A series of Conservative council leaders have criticised Sajid Javid’s party conference speech, which focused largely on housing and not on local government’s funding crisis.
In his 16-minute-long speech to a far-from-full conference hall in Manchester on Sunday, Mr Javid announced measures to improve the rights of tenants (see box below), without addressing issues including the future of social care, whether the full localisation of business rates would proceed and devolution.
David Renard, the Conservative leader of Swindon BC, told LGC that Mr Javid’s speech was “repetitive” and contained “nothing new”.
Mark Durham (Con), leader of Maldon DC, tweeted: “Sajid Javid, Secretary of State for Communities & Local Government saying absolutely nothing for Local Government.”
Another Conservative council leader, who did not want to be named, said the speech was “uninspiring”.
Mr Javid spent most of Sunday morning appearing on TV and radio after an interview with Observer caught the national media’s attention, in part due to the fact he refused to answer a direct question about whether he was still backing prime minister Theresa May. He later claimed he had to cut the interview short to make a dinner date with his wife.
Ms May had earlier in the day announced plans to extend the Help to Buy scheme. She said an extra £10bn would be made available with the aim of helping to get another 135,000 people on the property ladder.
While much of Mr Javid’s speech focused on housing, he did not refer to this policy once.
Sajid Javid’s bid to improve tenants rights
Government to legislate so that all landlords must be regulated and sign up to an ombudsman scheme
Incentives will be created for landlords who offer tenancies of at least 12 months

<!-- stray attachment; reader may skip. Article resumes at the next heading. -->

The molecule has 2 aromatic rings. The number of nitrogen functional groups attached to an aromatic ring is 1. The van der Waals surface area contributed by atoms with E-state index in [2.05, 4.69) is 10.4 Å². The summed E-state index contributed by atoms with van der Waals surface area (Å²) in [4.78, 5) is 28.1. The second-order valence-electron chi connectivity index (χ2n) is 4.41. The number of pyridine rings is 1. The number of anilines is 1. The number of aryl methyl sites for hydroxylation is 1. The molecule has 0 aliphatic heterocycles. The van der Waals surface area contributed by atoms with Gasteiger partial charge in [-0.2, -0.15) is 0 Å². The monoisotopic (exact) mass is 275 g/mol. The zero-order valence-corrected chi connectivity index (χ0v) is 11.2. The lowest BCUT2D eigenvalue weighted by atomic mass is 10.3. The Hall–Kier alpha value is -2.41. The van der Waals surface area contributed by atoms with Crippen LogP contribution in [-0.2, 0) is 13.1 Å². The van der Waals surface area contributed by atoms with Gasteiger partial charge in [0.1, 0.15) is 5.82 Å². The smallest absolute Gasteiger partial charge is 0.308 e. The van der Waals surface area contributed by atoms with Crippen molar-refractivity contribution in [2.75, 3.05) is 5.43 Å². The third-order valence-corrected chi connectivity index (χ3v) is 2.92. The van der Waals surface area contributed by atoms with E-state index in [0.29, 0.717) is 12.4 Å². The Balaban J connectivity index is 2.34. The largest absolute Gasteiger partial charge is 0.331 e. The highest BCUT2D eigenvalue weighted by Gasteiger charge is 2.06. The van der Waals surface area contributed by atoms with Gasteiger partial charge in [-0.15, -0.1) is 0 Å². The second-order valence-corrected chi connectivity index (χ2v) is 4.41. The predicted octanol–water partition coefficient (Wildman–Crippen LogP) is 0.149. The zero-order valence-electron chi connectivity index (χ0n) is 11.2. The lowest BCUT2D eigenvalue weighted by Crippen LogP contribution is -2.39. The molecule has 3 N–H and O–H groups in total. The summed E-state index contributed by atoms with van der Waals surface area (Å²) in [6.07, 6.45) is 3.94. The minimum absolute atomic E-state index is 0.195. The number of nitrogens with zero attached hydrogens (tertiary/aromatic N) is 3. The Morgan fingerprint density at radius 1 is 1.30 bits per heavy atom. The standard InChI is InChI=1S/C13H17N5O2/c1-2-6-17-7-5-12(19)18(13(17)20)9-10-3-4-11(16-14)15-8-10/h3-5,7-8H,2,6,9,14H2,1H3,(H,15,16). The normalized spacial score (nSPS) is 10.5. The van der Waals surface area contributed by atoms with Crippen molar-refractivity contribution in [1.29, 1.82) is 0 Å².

Government to consult on creating a new “housing court” to deal with disputes at a quicker rate
Conservative councillors at the conference were indifferent to that particular announcement with one telling LGC: “It won’t solve the housing crisis.”
In a session on homelessness on Monday morning, West Midlands CA mayor Andy Street (Con) defended the policy. When asked if he thought the £10bn could have been better spent Mr Street said: “No because other finances are being made available to address he supply side as well. I don’t think it’s an either-or issue.”
In his speech Mr Javid did admit his own party’s “failure on housing” had led to Labour “being taken seriously again”.
While Mr Javid said 220,000 new homes had been delivered last year, including properties brought back into use, he added: “We still need to do much more”.
Mr Javid said the Conservatives “have a long history” of tackling housing problems and referenced major council housebuilding instigated by Harold Macmillan, and Margaret Thatcher’s introduction of the right-to-buy.
There was no mention, however, of extending the right-to-buy to housing association tenants, nor did he expand on what would be included in the social housing green paper.